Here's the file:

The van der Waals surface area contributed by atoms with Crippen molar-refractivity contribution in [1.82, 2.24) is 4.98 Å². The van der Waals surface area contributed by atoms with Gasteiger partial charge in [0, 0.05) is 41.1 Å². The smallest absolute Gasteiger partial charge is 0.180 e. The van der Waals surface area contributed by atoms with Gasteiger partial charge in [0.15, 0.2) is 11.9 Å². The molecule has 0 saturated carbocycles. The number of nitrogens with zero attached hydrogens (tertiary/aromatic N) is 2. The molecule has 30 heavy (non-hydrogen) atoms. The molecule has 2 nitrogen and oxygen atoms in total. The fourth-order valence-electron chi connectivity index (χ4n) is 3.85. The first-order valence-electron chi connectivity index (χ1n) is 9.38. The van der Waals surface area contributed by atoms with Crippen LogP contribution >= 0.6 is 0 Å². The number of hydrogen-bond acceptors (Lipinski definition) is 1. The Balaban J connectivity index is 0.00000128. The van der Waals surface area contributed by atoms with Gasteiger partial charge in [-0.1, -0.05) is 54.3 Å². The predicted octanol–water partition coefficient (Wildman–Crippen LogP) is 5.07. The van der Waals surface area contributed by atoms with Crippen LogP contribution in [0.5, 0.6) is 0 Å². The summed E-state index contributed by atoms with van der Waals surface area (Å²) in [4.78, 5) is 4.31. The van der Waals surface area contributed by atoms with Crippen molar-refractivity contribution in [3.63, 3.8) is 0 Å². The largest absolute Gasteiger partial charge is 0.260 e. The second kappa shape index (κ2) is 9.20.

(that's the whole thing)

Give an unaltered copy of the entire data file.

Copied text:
The van der Waals surface area contributed by atoms with Crippen molar-refractivity contribution in [1.82, 2.24) is 4.98 Å². The van der Waals surface area contributed by atoms with Gasteiger partial charge in [0, 0.05) is 41.1 Å². The smallest absolute Gasteiger partial charge is 0.180 e. The van der Waals surface area contributed by atoms with Gasteiger partial charge in [0.15, 0.2) is 11.9 Å². The molecule has 0 saturated carbocycles. The number of nitrogens with zero attached hydrogens (tertiary/aromatic N) is 2. The molecule has 30 heavy (non-hydrogen) atoms. The molecule has 2 nitrogen and oxygen atoms in total. The fourth-order valence-electron chi connectivity index (χ4n) is 3.85. The first-order valence-electron chi connectivity index (χ1n) is 9.38. The van der Waals surface area contributed by atoms with Crippen LogP contribution >= 0.6 is 0 Å². The number of hydrogen-bond acceptors (Lipinski definition) is 1. The Balaban J connectivity index is 0.00000128. The van der Waals surface area contributed by atoms with Gasteiger partial charge in [-0.1, -0.05) is 54.3 Å². The predicted octanol–water partition coefficient (Wildman–Crippen LogP) is 5.07. The van der Waals surface area contributed by atoms with Crippen LogP contribution in [0.5, 0.6) is 0 Å². The summed E-state index contributed by atoms with van der Waals surface area (Å²) in [4.78, 5) is 4.31. The van der Waals surface area contributed by atoms with Crippen molar-refractivity contribution in [3.63, 3.8) is 0 Å². The largest absolute Gasteiger partial charge is 0.260 e. The second kappa shape index (κ2) is 9.20.